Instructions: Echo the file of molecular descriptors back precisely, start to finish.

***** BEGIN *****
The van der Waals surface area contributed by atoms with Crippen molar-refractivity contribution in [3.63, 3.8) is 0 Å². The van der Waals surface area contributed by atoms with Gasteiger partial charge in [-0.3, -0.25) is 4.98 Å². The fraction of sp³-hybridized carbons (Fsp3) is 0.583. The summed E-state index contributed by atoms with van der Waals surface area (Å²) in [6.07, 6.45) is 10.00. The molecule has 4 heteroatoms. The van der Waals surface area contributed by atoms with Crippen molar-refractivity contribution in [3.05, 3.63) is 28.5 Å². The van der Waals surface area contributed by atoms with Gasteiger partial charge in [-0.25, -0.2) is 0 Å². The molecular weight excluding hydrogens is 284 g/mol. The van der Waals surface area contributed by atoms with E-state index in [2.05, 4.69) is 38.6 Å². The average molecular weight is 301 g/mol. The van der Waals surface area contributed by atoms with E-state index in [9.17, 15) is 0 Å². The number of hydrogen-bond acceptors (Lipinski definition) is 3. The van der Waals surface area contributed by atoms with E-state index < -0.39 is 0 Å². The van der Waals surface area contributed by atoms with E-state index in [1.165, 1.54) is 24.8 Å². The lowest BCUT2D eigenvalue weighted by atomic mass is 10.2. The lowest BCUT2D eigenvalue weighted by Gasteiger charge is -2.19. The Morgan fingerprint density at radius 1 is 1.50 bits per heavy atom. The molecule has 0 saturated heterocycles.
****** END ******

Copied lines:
The van der Waals surface area contributed by atoms with Crippen molar-refractivity contribution in [3.63, 3.8) is 0 Å². The van der Waals surface area contributed by atoms with Gasteiger partial charge in [-0.3, -0.25) is 4.98 Å². The fraction of sp³-hybridized carbons (Fsp3) is 0.583. The summed E-state index contributed by atoms with van der Waals surface area (Å²) in [6.07, 6.45) is 10.00. The molecule has 4 heteroatoms. The van der Waals surface area contributed by atoms with Crippen molar-refractivity contribution in [3.05, 3.63) is 28.5 Å². The van der Waals surface area contributed by atoms with Gasteiger partial charge in [-0.25, -0.2) is 0 Å². The molecular weight excluding hydrogens is 284 g/mol. The van der Waals surface area contributed by atoms with E-state index in [2.05, 4.69) is 38.6 Å². The average molecular weight is 301 g/mol. The van der Waals surface area contributed by atoms with E-state index in [9.17, 15) is 0 Å². The number of hydrogen-bond acceptors (Lipinski definition) is 3. The van der Waals surface area contributed by atoms with E-state index < -0.39 is 0 Å². The van der Waals surface area contributed by atoms with E-state index in [1.165, 1.54) is 24.8 Å². The lowest BCUT2D eigenvalue weighted by atomic mass is 10.2. The lowest BCUT2D eigenvalue weighted by Gasteiger charge is -2.19. The Morgan fingerprint density at radius 1 is 1.50 bits per heavy atom. The molecule has 0 saturated heterocycles.